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The Royal Academy of Arts opens a survey of paintings and prints by the Swiss artist Félix Vallotton
Félix Vallotton, Gabrielle Vallotton, 1905. Oil on canvas, 89 x 116.5 cm. Musée des Beaux-Arts, Bordeaux. Photo © Mairie de Bordeaux. Photography: F. Devel.

LONDON.- The Royal Academy of Arts is presenting a survey of paintings and prints by the Swiss artist Félix Vallotton (1865–1925). This is the first exhibition of the artist’s work in the UK since 1976. Greatly admired in his native Switzerland, Vallotton remains relatively little known elsewhere. The exhibition serves as a rare opportunity to discover the highly original and innovative work of this often overlooked artist.

Comprising around 100 works from public and private collections across Europe and the U.S., the exhibition demonstrates the intensity of Vallotton’s unique vision by bringing together outstanding examples from every period of the artist’s career. A sense of disquiet runs through much of Vallotton’s oeuvre, and as such the legacy of his vision has found echoes in later twentieth-century art; in the German New Objectivity movement of the 1920s, in the American painter Edward Hopper’s studies in alienation, and perhaps even in the films of Fritz Lang and Alfred Hitchcock.

The exhibition has been organised in thematic sections. The first presents Vallotton’s work from the 1880s, following his arrival in Paris at the age of sixteen. Enrolling at the informal Académie Julian, Vallotton displayed a remarkably precocious talent. He avoided the contemporary movements such as Impressionism and turned instead to artists of the Northern and Dutch traditions, as is evident in the detachment and cool realism of his earliest known self-portrait, Self-portrait at the Age of Twenty, 1885 (Musée cantonal des Beaux-Arts, Lausanne) and the linear clarity of the painting The Sick Girl, 1892 (Kunsthaus, Zürich).

The second section brings together work from a period of radical development for Vallotton. In the early 1890s he formed ties with the Nabis, a group of avant-garde artists including Pierre Bonnard and Edouard Vuillard. Like them, Vallotton was an attentive observer of contemporary life in Paris, though his unsparing caricatural illustrations and satires of Parisian society set him apart. It was through the Nabis that Vallotton became part of a circle of writers, critics, and artists surrounding the influential cultural periodical La Revue blanche, later becoming principal illustrator, a position that gave him considerable prominence in progressive Parisian circles.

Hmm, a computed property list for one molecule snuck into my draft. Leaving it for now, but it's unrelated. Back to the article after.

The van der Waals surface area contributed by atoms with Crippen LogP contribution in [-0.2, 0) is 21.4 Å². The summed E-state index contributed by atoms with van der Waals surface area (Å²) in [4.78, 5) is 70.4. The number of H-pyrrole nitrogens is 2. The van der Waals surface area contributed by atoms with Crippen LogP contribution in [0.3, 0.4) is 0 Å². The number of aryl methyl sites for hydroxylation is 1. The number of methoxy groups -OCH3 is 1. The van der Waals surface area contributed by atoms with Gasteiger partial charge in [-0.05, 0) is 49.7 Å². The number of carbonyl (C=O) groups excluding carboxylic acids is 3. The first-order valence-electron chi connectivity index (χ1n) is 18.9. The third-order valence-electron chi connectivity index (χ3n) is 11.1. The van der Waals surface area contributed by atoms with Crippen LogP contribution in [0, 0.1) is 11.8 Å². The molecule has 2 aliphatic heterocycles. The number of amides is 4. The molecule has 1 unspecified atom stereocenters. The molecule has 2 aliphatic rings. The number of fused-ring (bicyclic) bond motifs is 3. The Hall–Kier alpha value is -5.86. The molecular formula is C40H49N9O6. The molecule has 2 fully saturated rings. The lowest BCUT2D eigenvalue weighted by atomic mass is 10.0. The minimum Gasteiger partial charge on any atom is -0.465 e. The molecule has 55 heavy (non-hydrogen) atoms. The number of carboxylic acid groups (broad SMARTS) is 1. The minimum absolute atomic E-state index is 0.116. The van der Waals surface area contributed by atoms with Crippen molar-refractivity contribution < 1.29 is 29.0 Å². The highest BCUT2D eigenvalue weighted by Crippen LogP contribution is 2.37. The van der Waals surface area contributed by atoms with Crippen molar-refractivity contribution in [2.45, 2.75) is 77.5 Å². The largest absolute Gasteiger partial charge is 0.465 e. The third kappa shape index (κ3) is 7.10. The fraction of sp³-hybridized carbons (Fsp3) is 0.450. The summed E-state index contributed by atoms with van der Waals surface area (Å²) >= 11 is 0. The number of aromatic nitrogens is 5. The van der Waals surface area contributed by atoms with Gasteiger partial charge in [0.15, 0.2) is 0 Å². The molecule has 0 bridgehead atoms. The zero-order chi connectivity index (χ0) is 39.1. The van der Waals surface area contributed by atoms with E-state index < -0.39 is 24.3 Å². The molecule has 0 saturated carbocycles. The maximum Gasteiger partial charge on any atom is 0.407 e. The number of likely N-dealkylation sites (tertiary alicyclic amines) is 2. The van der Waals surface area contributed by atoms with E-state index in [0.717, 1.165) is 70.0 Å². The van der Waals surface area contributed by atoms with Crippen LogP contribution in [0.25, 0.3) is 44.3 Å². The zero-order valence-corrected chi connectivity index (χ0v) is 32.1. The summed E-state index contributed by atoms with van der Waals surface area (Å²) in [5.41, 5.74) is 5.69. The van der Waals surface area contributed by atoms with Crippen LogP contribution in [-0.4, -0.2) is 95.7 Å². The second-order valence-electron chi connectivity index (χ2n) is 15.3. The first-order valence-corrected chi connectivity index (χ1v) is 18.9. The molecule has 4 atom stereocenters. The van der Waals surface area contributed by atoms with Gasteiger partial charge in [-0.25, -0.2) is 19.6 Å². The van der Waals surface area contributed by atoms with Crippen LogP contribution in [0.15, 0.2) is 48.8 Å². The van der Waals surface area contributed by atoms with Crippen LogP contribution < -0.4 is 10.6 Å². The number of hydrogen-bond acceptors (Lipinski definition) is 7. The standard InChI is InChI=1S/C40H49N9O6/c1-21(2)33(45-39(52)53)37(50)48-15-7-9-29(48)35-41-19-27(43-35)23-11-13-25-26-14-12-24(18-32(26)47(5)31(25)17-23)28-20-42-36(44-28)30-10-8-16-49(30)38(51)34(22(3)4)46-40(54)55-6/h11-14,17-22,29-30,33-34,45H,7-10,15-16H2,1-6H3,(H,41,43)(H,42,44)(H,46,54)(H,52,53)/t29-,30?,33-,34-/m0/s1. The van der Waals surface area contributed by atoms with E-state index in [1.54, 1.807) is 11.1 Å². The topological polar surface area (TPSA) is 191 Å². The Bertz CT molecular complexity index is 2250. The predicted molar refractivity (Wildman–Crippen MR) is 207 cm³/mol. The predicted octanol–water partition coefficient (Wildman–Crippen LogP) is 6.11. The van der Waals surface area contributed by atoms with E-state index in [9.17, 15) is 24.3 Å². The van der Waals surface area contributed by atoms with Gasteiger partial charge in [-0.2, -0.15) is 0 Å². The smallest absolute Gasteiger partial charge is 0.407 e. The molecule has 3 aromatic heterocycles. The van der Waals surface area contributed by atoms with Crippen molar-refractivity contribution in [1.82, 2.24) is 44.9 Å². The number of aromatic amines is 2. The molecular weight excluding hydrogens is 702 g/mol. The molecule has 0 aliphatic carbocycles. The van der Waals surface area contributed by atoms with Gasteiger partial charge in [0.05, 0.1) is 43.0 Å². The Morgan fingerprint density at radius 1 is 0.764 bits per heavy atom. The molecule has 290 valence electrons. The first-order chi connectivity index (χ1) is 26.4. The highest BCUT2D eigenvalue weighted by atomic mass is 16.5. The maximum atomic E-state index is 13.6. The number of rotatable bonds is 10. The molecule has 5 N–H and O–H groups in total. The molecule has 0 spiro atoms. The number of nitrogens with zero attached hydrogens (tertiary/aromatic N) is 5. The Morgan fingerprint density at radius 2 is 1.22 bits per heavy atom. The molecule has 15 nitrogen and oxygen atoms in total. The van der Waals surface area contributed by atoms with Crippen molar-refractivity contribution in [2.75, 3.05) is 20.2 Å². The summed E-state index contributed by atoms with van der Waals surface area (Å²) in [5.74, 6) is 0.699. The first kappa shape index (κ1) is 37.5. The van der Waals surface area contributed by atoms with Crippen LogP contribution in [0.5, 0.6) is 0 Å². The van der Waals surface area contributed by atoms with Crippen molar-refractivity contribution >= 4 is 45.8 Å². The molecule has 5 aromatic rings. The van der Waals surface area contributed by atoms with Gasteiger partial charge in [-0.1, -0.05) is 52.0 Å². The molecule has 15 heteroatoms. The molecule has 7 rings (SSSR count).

Vallotton distinguished himself as one of the great printmakers of his age. Magazine illustrations provided a stable income for the artist and La Revue blanche was a ready vehicle for his prints. Simple in design and bold in their use of black, his woodcuts provide sharply reductive imagery, owing in part to Japanese woodblock printing. Technically daring and bitingly satirical, the series Intimités, 1897–98, best articulates the artist’s unvarnished voyeurism and his exploration of the subtle power struggles and hypocrisies of the Parisian bourgeoisie. These are themes that are echoed in the celebrated paintings of interior scenes, 1898–99, such as The Visit, 1899 (Kunsthaus, Zürich), a masterpiece of enigmatic narrative.

The closing of La Revue blanche coincided with Vallotton’s marriage to the wealthy widow Gabrielle Rodrigues-Henriques in 1899, bringing with it a new financial security that allowed him to concentrate on painting. His early claustrophobic, psychologically charged interiors open up to light-filled rooms of well-appointed apartments, and the synthetic style of the prints is replaced with a broad, painterly realism. A portrait of Gabrielle Vallotton, 1905 (Musée des Beaux-Arts de Bordeaux) pays homage to Ingres with its smooth, flawless surface and meticulous contours, coupled with the sitter’s pose, white dress and paisley shawl.

From around 1904 onwards, the female nude became Vallotton’s principal subject. This section of the exhibition presents works such as Nude Holding her Gown, 1904 (Private Collection) and Models Resting, 1905, (Kunst Museum Winterthur). Here the subjects are depicted in a distinctive, hard-edged style, indebted to artists of the Northern tradition such as Cranach and, again, Ingres in the classical coolness and smooth surfaces.

A section focuses on paintings and prints produced during the First World War, an event that profoundly affected the artist. The cover of his portfolio This is War!, 1916 (Musée d'art et d'histoire, Geneva), Vallotton’s last series of woodcuts, features splattered red ink on the cover, while the six images, in strongly contrasting blacks and whites, capture the danger and terror of the ordinary soldier fighting at the front. Vallotton also alludes obliquely to war in one of his greatest still-lifes Red Peppers, 1915 (Kunstmuseum Solothurn), in which the startling red of the peppers is echoed in the shocking, seemingly blood-steeped knife.

The exhibition concludes with a survey of Vallotton’s landscapes and still-life paintings. This selection includes the artist’s remarkable paysages composés, landscapes based more on memory and imagination than composed from real life observation. These works often have a disturbing quality, as seen in the eerie stillness of Sandbanks on the Loire, 1923 (Kunsthaus, Zürich), painted two years before Vallotton’s death.

The majority of the loans in the exhibition have been generously lent by museums and private collectors in Vallotton’s native Switzerland.

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